Why Do We Lie? Essay, Research Paper
Oops, I just told a lie. It was a little white lie but still, I lied. Why did I lie? What an interesting thought: Why? After thinking about this most complex question I came up with a variety of reasons why people find justification in lying. Be mindful that most of my thoughts stem from books or articles I have read about the not so honest people living in society.
I know someone who has made bad choices about life that directly affected people close to her and she told lies as a means to escape the reality of those bad choices. When I asked her why she chose to lie about something that impacted someone else in such a profound way, the response was, Doesn t it make everything easier that my dad never finds out, I am sorry about what I did and I don t want to hurt anyone else.
I am steadfast on my assumption that all lies trace back to the assumption that it will benefit the person who told the lie. Envision a scenario involving the compilation of your resume. Most people are tempted to lie about experience on their resumes to gain the benefits of a better job that they are not necessarily capable of performing.
From Lies! Lies!!, Lies!!! : The psychology of deceit by Professor Charles Ford,
Reporter Janet Cooke lied on her resume when she applied to the Washington Post and on a resume she submitted to the Pulitzer Prize committee. This was discovered only after she had won a 1981 Pulitzer for her story about an 8-year-old heroin addict. That led to unmasking an even bigger lie: She had faked the winning story.
We lie for all sorts of reasons. We lie to glorify the perception of who we are to other people. We lie sometimes simply because it so easy to say what someone else wants to hear, after we all are human and deep down seek the approval of our peers and superiors so why not help our cause in any way that we can? According to the Internet article Why people Lie by Mark Kendall These lies can start in private, among friends, then slip out of the liar’s control, says Leonard Saxe, a psychologist who studies lying. “They tell a lie about their past perhaps in private — the equivalent of locker-room boasting — and they never expect it to be made public.” Retired Chief Master Sgt. Spencer Dukes was a celebrated figure at March Air Force Base and a speaker on the plight of prisoners of war. In 1996, however, it was revealed that Dukes had made up his story about being in the infamous Bataan Death March during World War II. In a recent interview, Dukes, 79, of Riverside, said he started telling the bogus story around 1981. “It just snowballed with a few people and it kept going and going,” Dukes said.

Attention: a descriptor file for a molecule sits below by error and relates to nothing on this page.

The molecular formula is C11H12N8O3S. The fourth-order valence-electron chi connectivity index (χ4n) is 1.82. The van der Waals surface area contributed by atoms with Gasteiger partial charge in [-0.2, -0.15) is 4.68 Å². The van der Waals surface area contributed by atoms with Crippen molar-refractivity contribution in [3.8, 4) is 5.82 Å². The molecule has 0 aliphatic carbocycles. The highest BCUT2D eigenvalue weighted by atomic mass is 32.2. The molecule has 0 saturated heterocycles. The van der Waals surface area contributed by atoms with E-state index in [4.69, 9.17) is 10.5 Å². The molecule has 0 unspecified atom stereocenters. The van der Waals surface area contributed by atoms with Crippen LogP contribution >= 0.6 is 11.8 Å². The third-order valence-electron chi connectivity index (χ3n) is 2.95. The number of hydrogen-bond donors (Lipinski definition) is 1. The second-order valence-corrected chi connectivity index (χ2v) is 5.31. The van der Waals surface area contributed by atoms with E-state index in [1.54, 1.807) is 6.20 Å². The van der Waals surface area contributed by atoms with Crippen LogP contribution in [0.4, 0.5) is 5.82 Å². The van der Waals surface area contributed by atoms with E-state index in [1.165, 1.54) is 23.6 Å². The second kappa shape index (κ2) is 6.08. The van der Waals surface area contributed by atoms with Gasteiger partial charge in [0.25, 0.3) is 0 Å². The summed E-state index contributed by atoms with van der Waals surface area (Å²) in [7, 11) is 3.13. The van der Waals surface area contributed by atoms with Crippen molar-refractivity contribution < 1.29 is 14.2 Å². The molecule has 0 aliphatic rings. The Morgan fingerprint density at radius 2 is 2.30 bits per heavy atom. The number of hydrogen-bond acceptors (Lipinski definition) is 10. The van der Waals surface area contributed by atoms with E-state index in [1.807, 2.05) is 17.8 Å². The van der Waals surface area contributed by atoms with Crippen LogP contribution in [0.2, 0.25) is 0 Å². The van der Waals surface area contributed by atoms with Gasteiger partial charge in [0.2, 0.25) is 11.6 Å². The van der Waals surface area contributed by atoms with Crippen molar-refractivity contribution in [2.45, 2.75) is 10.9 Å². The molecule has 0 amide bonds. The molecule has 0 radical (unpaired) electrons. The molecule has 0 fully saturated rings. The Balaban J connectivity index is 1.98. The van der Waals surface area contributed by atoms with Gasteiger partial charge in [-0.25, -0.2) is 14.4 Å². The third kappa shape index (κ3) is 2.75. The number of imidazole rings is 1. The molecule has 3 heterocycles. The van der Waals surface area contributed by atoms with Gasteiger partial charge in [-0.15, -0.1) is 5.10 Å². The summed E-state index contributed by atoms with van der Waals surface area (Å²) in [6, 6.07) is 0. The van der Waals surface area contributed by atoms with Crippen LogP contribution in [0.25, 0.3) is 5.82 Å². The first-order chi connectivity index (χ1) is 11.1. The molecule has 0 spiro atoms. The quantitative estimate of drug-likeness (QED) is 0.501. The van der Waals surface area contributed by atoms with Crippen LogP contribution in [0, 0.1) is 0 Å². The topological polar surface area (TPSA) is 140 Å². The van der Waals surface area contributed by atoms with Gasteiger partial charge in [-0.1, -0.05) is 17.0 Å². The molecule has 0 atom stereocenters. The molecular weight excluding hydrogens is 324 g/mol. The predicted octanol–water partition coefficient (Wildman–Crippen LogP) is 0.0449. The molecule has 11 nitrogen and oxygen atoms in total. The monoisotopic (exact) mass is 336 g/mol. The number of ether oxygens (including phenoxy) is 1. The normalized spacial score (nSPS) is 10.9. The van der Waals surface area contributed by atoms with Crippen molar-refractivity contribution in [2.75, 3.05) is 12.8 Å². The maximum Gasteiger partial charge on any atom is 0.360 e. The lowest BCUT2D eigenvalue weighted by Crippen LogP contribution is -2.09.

Some people lie because they have accustomed themselves to that and even they can t tell lie from reality sometimes. I feel that some people really do lie to feel power.
They feed off the exhilaration of altering someone s perception of something by misguiding them, which is in essence what a lie is. This is sometimes a power game for some people whom I feel become unable to differentiate lie from reality.
According to the Internet article Why people Lie by Mark Kendall Then again, some lies are devised purely for the joy of pulling something over on someone. Ekman calls this “duping delight.” He likens it to a teen-ager who tells his dad he saw a different movie than the one he actually saw, not for fear of getting in trouble, but just for fun. “They’re simply getting the kick out of lying, the risk of lying and being able to control the other person,” Ekman says. At the other end of the spectrum, a person may lie because psychologically he cannot acknowledge the truth — even to himself. For example, a killer won’t confess because he just can’t believe he could have done it.
Delving into the question of: Why people lie? is difficult to generalize because I feel the reasons that tempt us to lie are unique and personal. I do however feel that the basis for all lies is to benefit us individually because once again, no one intentionally lies to hurt him or herself, only to benefit.